In Their Own Words: Black Librarians on Making a Difference

SLJ spoke with five school librarians about how they came to the profession, the work they do each day, and their connection with students.

SLJ spoke with five school librarians about how they came to the profession, the work they do each day, and their connection with students.

Here are their stories.

Eboni Henry

Media specialist, Truesdell Elementary School, Washington, DC

I’ve been at Truesdell for the past five years. I was an English major at Tuskegee University when I got a work study job in the library. A lot of the librarians there encouraged me to consider becoming a librarian. So the summer of my junior year, I started looking at schools to apply for my library science degree.

I got a full scholarship to attend Louisiana State University and went there for a year, but the school wasn’t really for me. The average age of the MLS students there was 35, and I was 22. Coming from an HBCU, it was also a bit of a culture shock. So I transferred to the MLS program at Clark Atlanta University and finished my studies there in two semesters by doubling up on my classes. Unfortunately, that program at Clark Atlanta no longer exists. But it was a great experience for me.

My first job was as a children’s librarian in a public library in D.C. I stayed in that job for 14 years and left as a branch manager. Right before I left, some libraries had started training librarians in administering Narcan to prevent overdose deaths, and that was a sign that I needed a change. I had a friend who was the director of school media specialists in the district who encouraged me to apply there. I lined up an interview immediately after leaving my position in the public library, and less than 24 hours later, I was offered my current job.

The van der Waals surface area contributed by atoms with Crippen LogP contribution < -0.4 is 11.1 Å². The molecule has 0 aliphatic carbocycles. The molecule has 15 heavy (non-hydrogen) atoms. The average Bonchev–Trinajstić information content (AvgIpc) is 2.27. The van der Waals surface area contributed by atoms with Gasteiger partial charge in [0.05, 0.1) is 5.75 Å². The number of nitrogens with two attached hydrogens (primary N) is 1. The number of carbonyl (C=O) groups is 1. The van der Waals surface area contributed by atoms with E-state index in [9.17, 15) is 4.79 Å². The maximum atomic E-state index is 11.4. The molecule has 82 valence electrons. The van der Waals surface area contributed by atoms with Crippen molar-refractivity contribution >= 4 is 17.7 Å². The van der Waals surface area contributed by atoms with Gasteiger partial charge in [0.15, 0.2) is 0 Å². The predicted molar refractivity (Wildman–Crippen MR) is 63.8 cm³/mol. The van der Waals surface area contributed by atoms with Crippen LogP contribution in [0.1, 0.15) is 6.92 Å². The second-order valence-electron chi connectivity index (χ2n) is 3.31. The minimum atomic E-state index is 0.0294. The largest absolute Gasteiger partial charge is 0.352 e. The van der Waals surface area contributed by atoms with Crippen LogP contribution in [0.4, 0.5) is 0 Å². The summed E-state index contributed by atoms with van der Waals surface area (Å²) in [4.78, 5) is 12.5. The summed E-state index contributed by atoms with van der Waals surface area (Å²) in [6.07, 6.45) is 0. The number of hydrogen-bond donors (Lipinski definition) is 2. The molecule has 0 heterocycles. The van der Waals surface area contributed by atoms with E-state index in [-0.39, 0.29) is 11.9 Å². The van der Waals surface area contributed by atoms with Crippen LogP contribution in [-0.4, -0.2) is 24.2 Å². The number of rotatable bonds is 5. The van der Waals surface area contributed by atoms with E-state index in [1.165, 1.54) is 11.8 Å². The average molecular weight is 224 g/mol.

About 65 percent of my students at Truesdell are Hispanic, and around 30 percent of them are Black.

It’s important that we have Black librarians because it gives kids an opportunity to see other ways Black people can be successful. Everybody’s not a rapper, a singer, or an actress. You can be a librarian. You can be a teacher. You can be a construction manager. For Black History Month, Hispanic History Month, and Women’s History Month, I bring in my friends who are professionals to show my students the possibilities for them.

I grew up in New York City and lived in public housing. Getting a college education was my ticket to a better life, and I’m always looking for ways to give back to the community.

Many kids at my school come from low-income families, and my service to them goes beyond putting books in their hands. I don’t see myself as a traditional librarian. My role here is more comprehensive. I make sure the library is a welcoming space for students and teachers alike who need to decompress. I play relaxing music. I make sure the space smells nice. I stock toiletries like soap, deodorant, sanitary pads, toothbrushes, toothpaste, bobby pins, and leave-in conditioner.

Representation and diversity are so important. I always scream from the top of my lungs that I want my collection to reflect my students. I often use my own money to purchase the books.

I travel to Mexico every year for the Guadalajara International Book Fair to buy books for my students to make sure they have authentic Spanish materials to read. If I have to spend $700 to buy a ticket to Mexico for four days so that my students can have books that represent them, that’s what I have to do.